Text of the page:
I've spent a lot of time travelling around the South Island since the last time I put pen to paper for this column.

Last week I spent about thirty hours in a van with a group of budding young footballers as we headed from Dunedin to Nelson and back for the annual Jack McKnight South Island Football Festival.

It's a provincial tournament for ten and eleven-year-old kids hosted by Nelson Bays Football, who do an incredible job running a slick, professional event that for many children (and parents) is the trip of a lifetime.

This week it was off to the beautiful Hakataramea Valley in South Canterbury to help the locals get a once-loved picnic area back into a state where it can again be enjoyed by visitors and locals alike, as it used to be a generation back, before the ravages of time intervened and things like picnics by the river became dwarfed by what seemed like more pressing issues.


But last December a group of about ten locals decided to form an outfit called the Hakataramea Sustainability Collective and entered a competition on The Country called the Rabobank 'Good Deeds' promotion.

Money and labour were awarded to the winning entry which showed a rural community in need of a boost for a community project.

There are many such worthy projects being undertaken all over the New Zealand hinterland, with volunteers stumping up both time and effort to improve some aspect of their community.

The team rake the ground, preparing it for sowing grass seed. Photo / Dom George
The team rake the ground, preparing it for sowing grass seed. Photo / Dom George

And as the sun beat down on the volunteers and the conversation traversed sport and politics and work, the prospect of a cold beer keeping the effort sustained, I couldn't help thinking that the past couple of weeks have been a salient lesson to me about the virtues of simple pleasures, borne out of a desire to lend a hand for its own sake, without the imminent prospect of reward.

Hakataramea turned out a beautiful sunny day for the Working Bee. Photo / Dom George
Hakataramea turned out a beautiful sunny day for the Working Bee. Photo / Dom George

It also just happens to be Mental Health Awareness Week, with Farmstrong leading the charge in supporting the mental and physical well-being of farmers.

Whether it's an office, a factory or a farm, the workplace can be an unrelenting environment and as clichéd as it may sound, having something to take your mind off the daily grind can be steadfast antidote.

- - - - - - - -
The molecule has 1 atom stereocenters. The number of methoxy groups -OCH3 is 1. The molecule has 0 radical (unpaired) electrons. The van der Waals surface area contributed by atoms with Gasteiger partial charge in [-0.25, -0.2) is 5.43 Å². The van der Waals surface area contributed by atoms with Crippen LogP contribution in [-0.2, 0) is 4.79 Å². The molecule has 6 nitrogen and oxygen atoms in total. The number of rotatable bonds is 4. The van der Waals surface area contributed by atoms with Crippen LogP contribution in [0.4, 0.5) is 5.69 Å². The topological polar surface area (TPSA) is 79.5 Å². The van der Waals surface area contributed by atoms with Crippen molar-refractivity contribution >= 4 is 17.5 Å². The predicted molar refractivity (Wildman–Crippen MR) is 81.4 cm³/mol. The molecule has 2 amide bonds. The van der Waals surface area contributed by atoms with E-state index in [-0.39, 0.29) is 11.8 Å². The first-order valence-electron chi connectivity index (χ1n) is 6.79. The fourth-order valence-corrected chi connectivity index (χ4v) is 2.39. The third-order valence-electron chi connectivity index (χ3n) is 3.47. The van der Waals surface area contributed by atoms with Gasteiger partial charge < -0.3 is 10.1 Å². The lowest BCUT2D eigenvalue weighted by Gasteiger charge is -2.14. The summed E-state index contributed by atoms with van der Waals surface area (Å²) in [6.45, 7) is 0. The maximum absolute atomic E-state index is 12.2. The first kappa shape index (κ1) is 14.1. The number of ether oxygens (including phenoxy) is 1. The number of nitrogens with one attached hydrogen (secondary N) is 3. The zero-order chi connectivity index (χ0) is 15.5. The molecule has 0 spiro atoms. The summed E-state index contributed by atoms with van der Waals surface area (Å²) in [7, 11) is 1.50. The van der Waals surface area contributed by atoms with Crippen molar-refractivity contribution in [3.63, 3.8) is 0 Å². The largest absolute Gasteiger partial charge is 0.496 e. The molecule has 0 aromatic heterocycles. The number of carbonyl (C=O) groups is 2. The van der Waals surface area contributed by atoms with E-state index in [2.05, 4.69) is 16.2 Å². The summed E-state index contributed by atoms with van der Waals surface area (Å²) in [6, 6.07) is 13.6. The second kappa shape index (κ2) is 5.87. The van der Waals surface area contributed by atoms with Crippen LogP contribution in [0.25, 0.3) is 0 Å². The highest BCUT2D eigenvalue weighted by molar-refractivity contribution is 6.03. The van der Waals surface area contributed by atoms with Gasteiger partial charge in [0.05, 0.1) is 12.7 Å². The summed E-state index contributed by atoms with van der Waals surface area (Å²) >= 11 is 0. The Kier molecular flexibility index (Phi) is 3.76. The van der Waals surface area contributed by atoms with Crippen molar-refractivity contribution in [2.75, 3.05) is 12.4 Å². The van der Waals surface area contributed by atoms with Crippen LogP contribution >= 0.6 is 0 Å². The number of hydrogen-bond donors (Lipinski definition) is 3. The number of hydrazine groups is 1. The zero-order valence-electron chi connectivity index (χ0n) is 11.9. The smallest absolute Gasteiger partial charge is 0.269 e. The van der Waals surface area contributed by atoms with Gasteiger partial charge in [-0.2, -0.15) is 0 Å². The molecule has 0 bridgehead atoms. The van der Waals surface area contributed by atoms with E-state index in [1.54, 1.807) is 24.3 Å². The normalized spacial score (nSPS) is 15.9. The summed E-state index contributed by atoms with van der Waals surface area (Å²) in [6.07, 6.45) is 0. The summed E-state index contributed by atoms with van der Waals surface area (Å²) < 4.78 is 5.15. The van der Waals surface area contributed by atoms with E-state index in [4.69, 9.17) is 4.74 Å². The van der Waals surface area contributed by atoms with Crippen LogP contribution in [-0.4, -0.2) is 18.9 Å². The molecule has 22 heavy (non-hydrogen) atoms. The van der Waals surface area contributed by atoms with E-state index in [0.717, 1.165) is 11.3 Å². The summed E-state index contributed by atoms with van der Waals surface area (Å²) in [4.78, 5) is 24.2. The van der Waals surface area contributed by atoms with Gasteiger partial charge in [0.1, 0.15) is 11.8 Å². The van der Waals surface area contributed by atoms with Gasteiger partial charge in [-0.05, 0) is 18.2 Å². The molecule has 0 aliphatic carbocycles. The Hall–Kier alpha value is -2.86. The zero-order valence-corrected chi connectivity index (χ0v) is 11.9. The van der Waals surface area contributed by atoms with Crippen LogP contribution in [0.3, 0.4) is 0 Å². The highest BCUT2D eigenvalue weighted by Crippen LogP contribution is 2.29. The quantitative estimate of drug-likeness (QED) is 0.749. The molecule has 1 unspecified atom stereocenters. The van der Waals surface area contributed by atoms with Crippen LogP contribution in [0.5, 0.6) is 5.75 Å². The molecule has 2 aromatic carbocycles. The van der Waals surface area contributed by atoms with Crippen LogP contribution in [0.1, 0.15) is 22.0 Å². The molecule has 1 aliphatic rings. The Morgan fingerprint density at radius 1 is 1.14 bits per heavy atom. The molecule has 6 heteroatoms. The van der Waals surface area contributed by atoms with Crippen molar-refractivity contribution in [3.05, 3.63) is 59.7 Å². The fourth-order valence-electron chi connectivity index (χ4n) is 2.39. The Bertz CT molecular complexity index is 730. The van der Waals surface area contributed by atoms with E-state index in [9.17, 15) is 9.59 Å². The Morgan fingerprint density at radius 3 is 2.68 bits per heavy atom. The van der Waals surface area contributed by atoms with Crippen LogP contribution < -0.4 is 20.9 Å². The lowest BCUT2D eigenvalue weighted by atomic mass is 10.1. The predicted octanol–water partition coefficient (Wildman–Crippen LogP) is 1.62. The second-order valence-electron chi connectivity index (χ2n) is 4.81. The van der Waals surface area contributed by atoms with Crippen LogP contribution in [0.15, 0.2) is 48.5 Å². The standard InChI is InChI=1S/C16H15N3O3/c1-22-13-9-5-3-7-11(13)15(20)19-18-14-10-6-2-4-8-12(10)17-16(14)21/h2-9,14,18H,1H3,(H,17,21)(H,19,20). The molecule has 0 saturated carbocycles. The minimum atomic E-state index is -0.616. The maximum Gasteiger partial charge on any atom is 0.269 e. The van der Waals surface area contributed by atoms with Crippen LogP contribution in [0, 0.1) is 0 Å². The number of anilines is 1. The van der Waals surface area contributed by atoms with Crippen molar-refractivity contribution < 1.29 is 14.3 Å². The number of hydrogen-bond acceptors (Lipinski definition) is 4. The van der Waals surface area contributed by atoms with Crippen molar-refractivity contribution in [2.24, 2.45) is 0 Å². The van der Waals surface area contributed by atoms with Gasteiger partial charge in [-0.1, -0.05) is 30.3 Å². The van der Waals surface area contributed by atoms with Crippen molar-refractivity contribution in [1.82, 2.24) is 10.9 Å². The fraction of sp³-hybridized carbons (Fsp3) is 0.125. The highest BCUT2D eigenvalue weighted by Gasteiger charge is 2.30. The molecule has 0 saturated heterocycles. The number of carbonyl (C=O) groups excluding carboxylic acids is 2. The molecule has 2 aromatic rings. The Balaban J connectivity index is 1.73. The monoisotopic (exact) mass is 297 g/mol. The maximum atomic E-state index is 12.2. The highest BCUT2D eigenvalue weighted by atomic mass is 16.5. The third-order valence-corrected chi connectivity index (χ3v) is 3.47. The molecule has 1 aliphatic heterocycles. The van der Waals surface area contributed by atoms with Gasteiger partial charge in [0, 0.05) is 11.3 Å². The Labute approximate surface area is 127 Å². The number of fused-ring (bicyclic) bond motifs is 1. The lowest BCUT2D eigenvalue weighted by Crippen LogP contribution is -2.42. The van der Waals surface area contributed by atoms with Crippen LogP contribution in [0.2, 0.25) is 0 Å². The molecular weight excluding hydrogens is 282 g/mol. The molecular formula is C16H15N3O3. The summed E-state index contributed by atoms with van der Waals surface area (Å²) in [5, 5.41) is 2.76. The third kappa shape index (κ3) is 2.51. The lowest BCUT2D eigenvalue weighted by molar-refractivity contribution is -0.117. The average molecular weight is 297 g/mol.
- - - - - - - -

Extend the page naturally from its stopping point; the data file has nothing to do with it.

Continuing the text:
As Farmstrong front man Sam Whitelock says, your job can be all consuming and that's very rarely a positive thing for anyone's mental health. The relative isolation of farming also means you can spend long periods each day without any other human contact; some might say that's not an entirely bad thing, but over time it can potentially become problematic.

The more inward the thinking, the more volatile the rest of the world can appear. Whitelock says he encountered a similar scenario when rugby became all-consuming for him; now a simple phone-call to older brother George on the farm can be therapeutic for both of them.

Making an effort, it seems to me at least, to do something for someone else or spend quality time with your children can provide much more of an antidote to life's unpleasantries than you may give it credit for.

It may be as simple as picking up the phone or volunteering your time; or driving a fart-filled van thousands of kilometres to help provide your children with a unique experience!

These are simply my observations, but the team at Farmstrong have an excellent website if you want some expert advice at farmstrong.co.nz
Where to get help:

Lifeline: 0800 543 354 (available 24/7)
Suicide Crisis Helpline: 0508 828 865 (0508 TAUTOKO) (available 24/7)
Youthline: 0800 376 633
Kidsline: 0800 543 754 (available 24/7)
Whatsup: 0800 942 8787 (Mon-Fri 1pm to 10pm. Sat-Sun 3pm-10pm)
Depression helpline: 0800 111 757 (available 24/7)
Rainbow Youth: (09) 376 4155
Samaritans 0800 726 666
If it is an emergency and you feel like you or someone else is at risk, call 111.